When viewers tune-in to SportsCenter, they are greeted with ill-informed anchors who often openly mock the sport itself. Last week many time champion Jeff Gordon was called "Gordo" and when a pit crew member dropped a catch-can, the anchor said with a snide grin..."whatever that is."
Let's face facts, aside from debating the quality of the coverage, the "network logistics" of this season on both ESPN and ABC in this first year of their NASCAR TV contract have been a disaster.
Rain and red flags have been a part of NASCAR for decades. These simple issues should not be throwing for a loop the company that considers and promotes itself as the "Worldwide Leader In Sports Broadcasting."
While Iowa Hawkeye fans are thanking junior defensive back Drew Gardner for a game-saving and possibly season-saving overtime tackle, NASCAR fans should be thanking him as well. Without his help, the Busch Series race in Memphis would have started with absolutely no national TV coverage from ESPN.
Just how much more of this treatment can NASCAR fans take? Apparently, we will all find out together. Next Saturday, the Busch Series is again following an Iowa Hawkeye live football game. Let's hope Mr. Gardner stays healthy.
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Built in 1960 on farmland seven miles down the road from the Indianapolis Motor Speedway, the motorsports complex known to veteran fans as Indianapolis Raceway Park (IRP) is legendary. The facility contains a drag strip, a road course and a flat oval track with the famous length of .686 of a mile.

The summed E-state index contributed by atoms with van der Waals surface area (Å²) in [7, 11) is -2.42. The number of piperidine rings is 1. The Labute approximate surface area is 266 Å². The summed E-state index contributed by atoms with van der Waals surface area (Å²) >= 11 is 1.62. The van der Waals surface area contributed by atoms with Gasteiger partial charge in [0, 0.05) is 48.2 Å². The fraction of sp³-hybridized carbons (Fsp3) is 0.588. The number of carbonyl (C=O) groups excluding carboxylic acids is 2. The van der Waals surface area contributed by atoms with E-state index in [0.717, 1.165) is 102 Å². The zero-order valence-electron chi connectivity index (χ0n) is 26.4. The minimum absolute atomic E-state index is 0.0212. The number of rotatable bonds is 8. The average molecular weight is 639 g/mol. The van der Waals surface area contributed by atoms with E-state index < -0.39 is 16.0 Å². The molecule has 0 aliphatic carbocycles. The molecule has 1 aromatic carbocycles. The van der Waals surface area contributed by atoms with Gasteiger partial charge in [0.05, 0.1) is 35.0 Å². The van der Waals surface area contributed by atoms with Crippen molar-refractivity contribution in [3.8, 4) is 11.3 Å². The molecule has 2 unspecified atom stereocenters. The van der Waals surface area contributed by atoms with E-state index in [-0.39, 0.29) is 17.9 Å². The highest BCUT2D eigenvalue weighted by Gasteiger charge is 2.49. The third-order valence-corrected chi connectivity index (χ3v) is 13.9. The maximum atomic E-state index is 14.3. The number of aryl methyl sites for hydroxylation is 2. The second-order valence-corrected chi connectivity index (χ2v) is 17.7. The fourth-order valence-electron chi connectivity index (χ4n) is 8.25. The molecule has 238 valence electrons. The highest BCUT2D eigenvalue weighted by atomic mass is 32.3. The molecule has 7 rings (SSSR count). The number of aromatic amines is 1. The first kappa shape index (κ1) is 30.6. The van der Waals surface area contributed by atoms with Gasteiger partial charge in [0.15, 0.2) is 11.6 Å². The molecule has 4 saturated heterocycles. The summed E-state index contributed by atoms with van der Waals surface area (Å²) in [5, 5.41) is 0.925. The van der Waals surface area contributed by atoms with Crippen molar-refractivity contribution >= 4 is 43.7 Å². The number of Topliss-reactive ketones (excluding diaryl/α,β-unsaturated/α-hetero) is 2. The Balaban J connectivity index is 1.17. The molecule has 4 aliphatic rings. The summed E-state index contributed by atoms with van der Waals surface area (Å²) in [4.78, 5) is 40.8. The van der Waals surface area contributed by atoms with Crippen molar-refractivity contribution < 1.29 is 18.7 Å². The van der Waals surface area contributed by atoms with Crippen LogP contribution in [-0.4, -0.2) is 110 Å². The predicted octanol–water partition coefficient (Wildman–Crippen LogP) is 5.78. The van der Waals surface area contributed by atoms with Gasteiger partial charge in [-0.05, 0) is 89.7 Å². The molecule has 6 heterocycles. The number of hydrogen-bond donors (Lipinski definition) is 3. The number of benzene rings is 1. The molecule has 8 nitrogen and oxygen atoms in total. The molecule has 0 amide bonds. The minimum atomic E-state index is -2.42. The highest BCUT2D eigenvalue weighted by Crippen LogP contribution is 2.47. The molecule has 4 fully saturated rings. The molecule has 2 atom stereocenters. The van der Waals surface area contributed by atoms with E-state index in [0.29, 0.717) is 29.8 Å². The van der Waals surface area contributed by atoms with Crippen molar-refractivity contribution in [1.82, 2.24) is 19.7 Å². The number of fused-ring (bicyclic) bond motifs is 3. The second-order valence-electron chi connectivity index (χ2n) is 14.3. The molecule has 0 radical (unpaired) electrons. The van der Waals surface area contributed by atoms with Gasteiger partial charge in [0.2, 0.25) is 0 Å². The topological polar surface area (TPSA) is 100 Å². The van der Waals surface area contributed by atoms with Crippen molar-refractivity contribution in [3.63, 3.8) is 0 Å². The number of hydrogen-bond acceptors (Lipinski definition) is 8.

On Labor Day weekend, the NHRA holds a celebration of speed known as "The Big Go." Just before the IndyCars race at the Brickyard, the USAC midgets stage "The Night Before The 500" race. When NASCAR comes to town in late July, the Kroger Speedfest gets underway with three nights of racing.
Designed as a companion event to the Brickyard 400, Speedfest became a mandatory destination for fans. Three classes of USAC and the ARCA series raced on Thursday. The Camping World Trucks raced on Friday and the Nationwide Series was the star of the show racing on Saturday night. It truly was short-track heaven.
The grandstands were full, the drivers loved it and watching the trucks and Nationwide Series battle it out at the bull-ring made for great TV. It was the perfect lead-in to the Brickyard 400 and the spectacle of the Sprint Cup Series teams racing on a track made famous by the IndyCars.
One year ago, ESPN.com's open-wheel reporter John Oreovicz reported news of a change in plans. Click here to read his story. In order to deal with sluggish ticket sales at the Brickyard, NASCAR and the Indianapolis Motor Speedway (IMS) were expanding the racing being offered on that weekend.
Two of NASCAR's in-house properties, the Rolex Grand-Am and Nationwide Series, would start racing on the Brickyard 400 weekend at the big track. In order to make sure the fans focused on IMS, NASCAR also cancelled the Camping World Truck Series race that weekend. Just like that, it was over for IRP.